Gary and Kain are mainstays in the Central Iowa Blues Society, which works to preserve the music and promote its performance in the midwest.
Gary, then a struggling blues musician in Des Moines, was one of the founders of the organization in the early 1990s. He started passing a sign-up sheet when he played the Thursday Night Blues Jam at the Blues on Grand club in Des Moines, ground zero for the modern blues movement in the region. About 200 signed up to form the society initially.
"I knew we needed something like this in Iowa, and it just got bigger and bigger. It is now the biggest blues organization per capita in the world."
Gary took a backseat, although he continues to chair the Iowa Blues Hall of Fame through the group. "I'm not a politician, I'm a musician. I stay in the background and play my music," he says.
His story is far from one of overnight stardom. He started performing back in high school.
"A guy heard me playing piano, and saw me struggling trying to play rock and roll. He showed me a blues scale for the first time. Then, when I was 26 or 27, living in Kansas City, I finally realized that I wasn't going to be a rock star. It's become a young person's game, and I wasn't getting any younger."
He went back to his exposure with the blues years earlier. "I wanted to try something different," he says.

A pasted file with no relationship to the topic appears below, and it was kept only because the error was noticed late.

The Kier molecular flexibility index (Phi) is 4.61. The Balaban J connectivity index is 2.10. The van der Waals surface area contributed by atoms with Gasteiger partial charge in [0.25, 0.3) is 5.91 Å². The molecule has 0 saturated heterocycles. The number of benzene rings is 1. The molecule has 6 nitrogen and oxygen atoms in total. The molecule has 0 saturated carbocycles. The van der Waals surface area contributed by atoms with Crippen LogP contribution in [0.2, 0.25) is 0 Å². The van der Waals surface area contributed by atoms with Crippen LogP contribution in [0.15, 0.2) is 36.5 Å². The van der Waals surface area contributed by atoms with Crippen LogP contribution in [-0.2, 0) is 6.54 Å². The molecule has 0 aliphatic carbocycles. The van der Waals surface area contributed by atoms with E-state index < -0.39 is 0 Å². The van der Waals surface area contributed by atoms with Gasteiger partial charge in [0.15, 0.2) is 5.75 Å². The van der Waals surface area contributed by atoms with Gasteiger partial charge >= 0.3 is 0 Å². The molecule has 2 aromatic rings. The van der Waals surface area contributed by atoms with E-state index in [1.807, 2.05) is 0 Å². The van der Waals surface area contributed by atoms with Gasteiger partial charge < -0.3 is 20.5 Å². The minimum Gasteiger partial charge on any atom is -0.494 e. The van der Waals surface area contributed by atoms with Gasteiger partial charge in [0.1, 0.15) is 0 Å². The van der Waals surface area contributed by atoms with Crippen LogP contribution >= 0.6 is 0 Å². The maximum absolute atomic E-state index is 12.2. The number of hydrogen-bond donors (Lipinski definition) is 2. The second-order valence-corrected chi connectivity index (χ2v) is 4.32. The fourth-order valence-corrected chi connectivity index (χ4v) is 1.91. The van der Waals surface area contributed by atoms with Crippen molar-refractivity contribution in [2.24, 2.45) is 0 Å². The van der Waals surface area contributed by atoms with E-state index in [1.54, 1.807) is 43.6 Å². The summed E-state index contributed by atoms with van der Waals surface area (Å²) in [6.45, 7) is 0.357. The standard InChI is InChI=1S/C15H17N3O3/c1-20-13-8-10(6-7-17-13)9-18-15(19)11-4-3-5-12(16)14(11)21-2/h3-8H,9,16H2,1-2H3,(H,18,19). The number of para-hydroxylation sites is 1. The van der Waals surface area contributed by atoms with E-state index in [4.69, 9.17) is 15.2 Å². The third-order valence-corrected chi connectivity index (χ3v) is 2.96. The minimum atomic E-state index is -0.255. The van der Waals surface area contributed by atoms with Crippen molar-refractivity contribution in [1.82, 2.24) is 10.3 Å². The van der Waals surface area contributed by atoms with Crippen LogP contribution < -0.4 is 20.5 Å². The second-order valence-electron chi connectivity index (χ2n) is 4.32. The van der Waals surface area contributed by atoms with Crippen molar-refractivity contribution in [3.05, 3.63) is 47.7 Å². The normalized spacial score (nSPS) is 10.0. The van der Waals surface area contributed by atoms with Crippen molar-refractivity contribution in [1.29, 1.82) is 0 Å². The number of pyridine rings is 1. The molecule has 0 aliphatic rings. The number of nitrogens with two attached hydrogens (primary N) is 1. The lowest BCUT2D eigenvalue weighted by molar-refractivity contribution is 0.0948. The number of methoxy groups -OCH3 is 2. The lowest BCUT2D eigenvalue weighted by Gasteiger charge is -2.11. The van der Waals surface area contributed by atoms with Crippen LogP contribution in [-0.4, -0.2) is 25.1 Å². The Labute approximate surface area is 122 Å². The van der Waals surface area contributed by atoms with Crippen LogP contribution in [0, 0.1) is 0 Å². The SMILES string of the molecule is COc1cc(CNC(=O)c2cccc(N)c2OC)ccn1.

He returned to Iowa and in 1991, formed "The Tom Gary Blues Band," which was a staple act of central Iowa for several years. It was then that he started work on the blues society and hall of fame.
Trained as a teacher, he found he missed the classroom. When Albert City-Truesdale needed an art teacher, he moved to northwest Iowa - only to find that the district would soon merge with Sioux Central and eliminate his job. He considers himself lucky to have caught on with Schaller-Crestland so that he could remain in the area, get a foothold in collegiate teaching, and still keep a music career alive.
Gary still plays regularly around central Iowa, often pairing with Baker and Kain as "The Raccoon River Blues Boys."
"It's a long trip to do a concert in Des Moines at night and get back here to teach classes. I've had to quit doing that during the school year," Gary admits.